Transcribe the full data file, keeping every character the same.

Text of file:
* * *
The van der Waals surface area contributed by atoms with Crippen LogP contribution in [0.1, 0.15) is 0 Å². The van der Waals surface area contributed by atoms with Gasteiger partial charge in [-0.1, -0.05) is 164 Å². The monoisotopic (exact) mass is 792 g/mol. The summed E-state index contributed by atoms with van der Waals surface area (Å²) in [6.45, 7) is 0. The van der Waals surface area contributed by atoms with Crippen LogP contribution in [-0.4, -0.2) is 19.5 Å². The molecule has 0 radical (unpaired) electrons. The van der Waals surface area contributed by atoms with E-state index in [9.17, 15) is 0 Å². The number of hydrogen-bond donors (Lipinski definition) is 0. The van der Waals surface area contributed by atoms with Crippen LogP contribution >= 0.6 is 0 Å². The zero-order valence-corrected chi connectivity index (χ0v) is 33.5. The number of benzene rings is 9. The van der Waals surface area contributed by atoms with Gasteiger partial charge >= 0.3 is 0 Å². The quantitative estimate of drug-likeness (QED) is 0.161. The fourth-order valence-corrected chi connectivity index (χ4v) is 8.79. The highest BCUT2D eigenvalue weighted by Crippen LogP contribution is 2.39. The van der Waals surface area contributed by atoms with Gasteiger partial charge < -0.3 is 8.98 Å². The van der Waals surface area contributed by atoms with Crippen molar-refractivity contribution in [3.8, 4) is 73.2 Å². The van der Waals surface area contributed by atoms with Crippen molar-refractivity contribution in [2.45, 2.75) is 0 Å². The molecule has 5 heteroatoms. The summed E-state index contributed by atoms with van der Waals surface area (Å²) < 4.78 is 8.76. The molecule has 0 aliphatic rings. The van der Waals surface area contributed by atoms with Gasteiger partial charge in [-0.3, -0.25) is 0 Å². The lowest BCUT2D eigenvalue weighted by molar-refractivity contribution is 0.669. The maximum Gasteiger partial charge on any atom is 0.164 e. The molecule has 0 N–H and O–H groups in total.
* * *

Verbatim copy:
The van der Waals surface area contributed by atoms with Crippen LogP contribution in [0.1, 0.15) is 0 Å². The van der Waals surface area contributed by atoms with Gasteiger partial charge in [-0.1, -0.05) is 164 Å². The monoisotopic (exact) mass is 792 g/mol. The summed E-state index contributed by atoms with van der Waals surface area (Å²) in [6.45, 7) is 0. The van der Waals surface area contributed by atoms with Crippen LogP contribution in [-0.4, -0.2) is 19.5 Å². The molecule has 0 radical (unpaired) electrons. The van der Waals surface area contributed by atoms with E-state index in [9.17, 15) is 0 Å². The number of hydrogen-bond donors (Lipinski definition) is 0. The van der Waals surface area contributed by atoms with Crippen LogP contribution >= 0.6 is 0 Å². The zero-order valence-corrected chi connectivity index (χ0v) is 33.5. The number of benzene rings is 9. The van der Waals surface area contributed by atoms with Gasteiger partial charge >= 0.3 is 0 Å². The quantitative estimate of drug-likeness (QED) is 0.161. The fourth-order valence-corrected chi connectivity index (χ4v) is 8.79. The highest BCUT2D eigenvalue weighted by Crippen LogP contribution is 2.39. The van der Waals surface area contributed by atoms with Gasteiger partial charge < -0.3 is 8.98 Å². The van der Waals surface area contributed by atoms with Crippen molar-refractivity contribution in [3.8, 4) is 73.2 Å². The van der Waals surface area contributed by atoms with Crippen molar-refractivity contribution in [2.45, 2.75) is 0 Å². The molecule has 5 heteroatoms. The summed E-state index contributed by atoms with van der Waals surface area (Å²) < 4.78 is 8.76. The molecule has 0 aliphatic rings. The van der Waals surface area contributed by atoms with Gasteiger partial charge in [-0.3, -0.25) is 0 Å². The lowest BCUT2D eigenvalue weighted by molar-refractivity contribution is 0.669. The maximum Gasteiger partial charge on any atom is 0.164 e. The molecule has 0 N–H and O–H groups in total.